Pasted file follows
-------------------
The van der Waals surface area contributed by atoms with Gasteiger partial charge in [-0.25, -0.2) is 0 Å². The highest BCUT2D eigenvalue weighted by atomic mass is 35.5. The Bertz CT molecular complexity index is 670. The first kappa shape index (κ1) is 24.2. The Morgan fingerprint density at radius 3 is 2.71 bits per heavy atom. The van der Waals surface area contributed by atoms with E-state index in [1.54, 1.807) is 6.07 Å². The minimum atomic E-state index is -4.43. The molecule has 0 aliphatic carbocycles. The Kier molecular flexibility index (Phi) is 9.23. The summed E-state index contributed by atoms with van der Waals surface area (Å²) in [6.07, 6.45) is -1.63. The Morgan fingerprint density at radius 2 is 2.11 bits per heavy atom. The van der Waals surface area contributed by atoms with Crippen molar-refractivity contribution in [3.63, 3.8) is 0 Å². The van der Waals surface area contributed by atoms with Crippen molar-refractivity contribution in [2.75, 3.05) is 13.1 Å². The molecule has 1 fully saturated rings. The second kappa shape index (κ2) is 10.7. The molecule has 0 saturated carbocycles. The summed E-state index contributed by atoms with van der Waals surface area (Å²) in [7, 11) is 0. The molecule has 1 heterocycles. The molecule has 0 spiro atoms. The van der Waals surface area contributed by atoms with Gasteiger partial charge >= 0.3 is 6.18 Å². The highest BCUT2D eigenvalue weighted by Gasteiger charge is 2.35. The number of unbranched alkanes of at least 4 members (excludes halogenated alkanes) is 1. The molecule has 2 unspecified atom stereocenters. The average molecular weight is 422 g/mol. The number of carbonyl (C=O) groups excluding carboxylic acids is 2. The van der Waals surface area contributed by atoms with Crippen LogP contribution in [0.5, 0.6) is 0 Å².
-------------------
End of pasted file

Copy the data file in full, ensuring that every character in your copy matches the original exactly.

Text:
The van der Waals surface area contributed by atoms with Gasteiger partial charge in [-0.25, -0.2) is 0 Å². The highest BCUT2D eigenvalue weighted by atomic mass is 35.5. The Bertz CT molecular complexity index is 670. The first kappa shape index (κ1) is 24.2. The Morgan fingerprint density at radius 3 is 2.71 bits per heavy atom. The van der Waals surface area contributed by atoms with E-state index in [1.54, 1.807) is 6.07 Å². The minimum atomic E-state index is -4.43. The molecule has 0 aliphatic carbocycles. The Kier molecular flexibility index (Phi) is 9.23. The summed E-state index contributed by atoms with van der Waals surface area (Å²) in [6.07, 6.45) is -1.63. The Morgan fingerprint density at radius 2 is 2.11 bits per heavy atom. The van der Waals surface area contributed by atoms with Crippen molar-refractivity contribution in [3.63, 3.8) is 0 Å². The van der Waals surface area contributed by atoms with Crippen molar-refractivity contribution in [2.75, 3.05) is 13.1 Å². The molecule has 1 fully saturated rings. The second kappa shape index (κ2) is 10.7. The molecule has 0 saturated carbocycles. The summed E-state index contributed by atoms with van der Waals surface area (Å²) in [7, 11) is 0. The molecule has 1 heterocycles. The molecule has 0 spiro atoms. The van der Waals surface area contributed by atoms with Gasteiger partial charge >= 0.3 is 6.18 Å². The highest BCUT2D eigenvalue weighted by Gasteiger charge is 2.35. The number of unbranched alkanes of at least 4 members (excludes halogenated alkanes) is 1. The molecule has 2 unspecified atom stereocenters. The average molecular weight is 422 g/mol. The number of carbonyl (C=O) groups excluding carboxylic acids is 2. The van der Waals surface area contributed by atoms with Crippen LogP contribution in [0.5, 0.6) is 0 Å².